The Classic costs $3,499, while you’ll have to spend an extra $100 to get the bikini fairing, reshaped seat, and seat cowl of the Cafe. The other difference is the paint options you’re offered. The Classic has a black frame with Green or Red bodywork. The Cafe has a red frame, and bodywork is either White with a Red stripe or Red with a White stripe.

I’m on a Green Classic, while Don Williams from Ultimate Motorcycling is on a White Cafe and Max Klein from CityBike is on a Red Cafe.

Both bikes share a 31.1″ seat height, which is a little taller than I expected. A bigger surprise to me was that both models are equipped with semi-knobby tires and an aluminum alloy skidplate. It doesn’t really jive with the visual aesthetic of the Cafe, but I think it’s very cool on the Classic.

With the tires and skidplate, you shouldn’t feel averse to getting a little dirty.

Both the Cafe and the Classic are good looking machines. I prefer the former in white and the latter in Green, but they’re stylish no matter the color.

Which do you prefer?

On close inspection, there’s a few issues. Certain welds reflect the price point, but that doesn’t doesn’t bother me.

What I find much more annoying is the alignment of the stripes that are applied as stickers, because those are easily seen while riding.

LEFT: Stripe on the tank isn’t centered. RIGHT: Same thing with the rear fender.

Once I hopped on, a few positives were instantly evident. The seat is soft to the touch, comfortable, and (at least on the Cafe) has a great shape. I was told in advance that certain controls like the levers would feel cramped for me because they were designed for shorter riders, but I found everything to be ergonomically pleasant. When one of my colleagues fired up his motor I nearly sprained my neck looking around to see who else was nearby on a bike, because I refused to believe the sound was coming from our Buccaneers. It sounds tremendous for a 250. As I am an idiot, I never took a moment record audio, so I’ll have to share this from someone named “Mert YAMAÇ” on YouTube. You only need to listen for about 10 seconds or so:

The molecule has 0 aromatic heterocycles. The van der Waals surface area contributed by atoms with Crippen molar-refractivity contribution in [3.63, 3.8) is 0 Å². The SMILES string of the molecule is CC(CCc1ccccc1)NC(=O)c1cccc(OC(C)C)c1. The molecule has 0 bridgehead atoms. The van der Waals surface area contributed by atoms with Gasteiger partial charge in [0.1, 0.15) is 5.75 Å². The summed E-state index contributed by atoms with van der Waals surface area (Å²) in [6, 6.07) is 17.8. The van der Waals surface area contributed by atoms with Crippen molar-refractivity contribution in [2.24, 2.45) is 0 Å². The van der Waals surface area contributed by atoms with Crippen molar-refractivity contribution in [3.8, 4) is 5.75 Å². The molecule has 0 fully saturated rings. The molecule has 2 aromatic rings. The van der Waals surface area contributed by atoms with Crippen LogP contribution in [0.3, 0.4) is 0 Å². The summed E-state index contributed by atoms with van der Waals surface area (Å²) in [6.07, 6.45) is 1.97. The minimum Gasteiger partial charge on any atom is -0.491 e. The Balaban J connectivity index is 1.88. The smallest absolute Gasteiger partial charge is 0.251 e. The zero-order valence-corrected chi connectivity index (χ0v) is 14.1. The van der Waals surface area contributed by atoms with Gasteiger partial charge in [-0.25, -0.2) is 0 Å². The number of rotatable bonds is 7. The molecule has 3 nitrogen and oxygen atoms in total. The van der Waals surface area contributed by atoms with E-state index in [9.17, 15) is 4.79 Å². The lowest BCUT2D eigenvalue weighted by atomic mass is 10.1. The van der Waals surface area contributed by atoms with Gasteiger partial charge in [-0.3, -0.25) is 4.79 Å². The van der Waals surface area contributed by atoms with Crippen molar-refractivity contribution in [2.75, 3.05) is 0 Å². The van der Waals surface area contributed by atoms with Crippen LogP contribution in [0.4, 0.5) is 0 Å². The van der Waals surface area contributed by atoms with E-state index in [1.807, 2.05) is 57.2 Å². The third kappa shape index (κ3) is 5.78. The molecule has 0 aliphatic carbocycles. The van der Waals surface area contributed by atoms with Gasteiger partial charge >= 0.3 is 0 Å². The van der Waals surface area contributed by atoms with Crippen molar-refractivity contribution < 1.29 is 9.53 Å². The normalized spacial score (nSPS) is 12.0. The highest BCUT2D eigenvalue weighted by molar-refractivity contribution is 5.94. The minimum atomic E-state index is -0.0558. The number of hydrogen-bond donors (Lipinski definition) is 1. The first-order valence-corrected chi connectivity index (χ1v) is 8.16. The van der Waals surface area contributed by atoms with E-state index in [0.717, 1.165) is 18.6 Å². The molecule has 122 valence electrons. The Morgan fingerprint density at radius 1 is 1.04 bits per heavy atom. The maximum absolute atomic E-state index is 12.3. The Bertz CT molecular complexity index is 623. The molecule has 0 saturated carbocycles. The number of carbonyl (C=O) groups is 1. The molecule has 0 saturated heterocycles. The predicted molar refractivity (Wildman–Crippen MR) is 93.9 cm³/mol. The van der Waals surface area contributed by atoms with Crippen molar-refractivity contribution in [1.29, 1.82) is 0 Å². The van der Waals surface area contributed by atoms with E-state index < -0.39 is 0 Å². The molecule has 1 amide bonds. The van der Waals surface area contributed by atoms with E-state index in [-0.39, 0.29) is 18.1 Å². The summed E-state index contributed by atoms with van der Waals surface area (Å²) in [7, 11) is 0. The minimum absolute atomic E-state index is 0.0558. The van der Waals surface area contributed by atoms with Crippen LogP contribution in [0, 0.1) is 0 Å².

The warning is silly, but this pipe sounds great!

With a claimed curb weight of 283 pounds, the Buccaneer is easy to wheel around. It’s simply a case of “less is less” – there’s not much going on here, which means there isn’t much to weigh you down. I fired my own bike up, got confused for a moment as the fuel injection computer inflated idle to about 3.5k rpm for before settling at a normal number, enjoyed the rumble of idle and the vibration of the V-Twin, and then eased the clutch out…

Our planned route included city streets, open freeways, and some twisties. It was a good choice to highlight the strengths of the Buccaneer, which mainly stem from the low weight. 18 horsepower is enough to out accelerate your fellow commuter at a traffic light, and once you hit the corners it’s fun to throw your weight around.

It all goes back to SSR’s claim that the Buccaneer is for a “very specific owner”, which means everything depends on your perspective – if the Honda CB300R I recently reviewed vibrated this much, I’d be annoyed. Yet somehow I find the vibes of the Bucco to be charming. If you prefer riding at a relaxed pace, don’t mind the vibrations of an unbalanced motor, and want to spend as little as possible on a new bike, there’s plenty to like. It would potentially serve you well as a 2nd bike that was dedicated to in-town usage.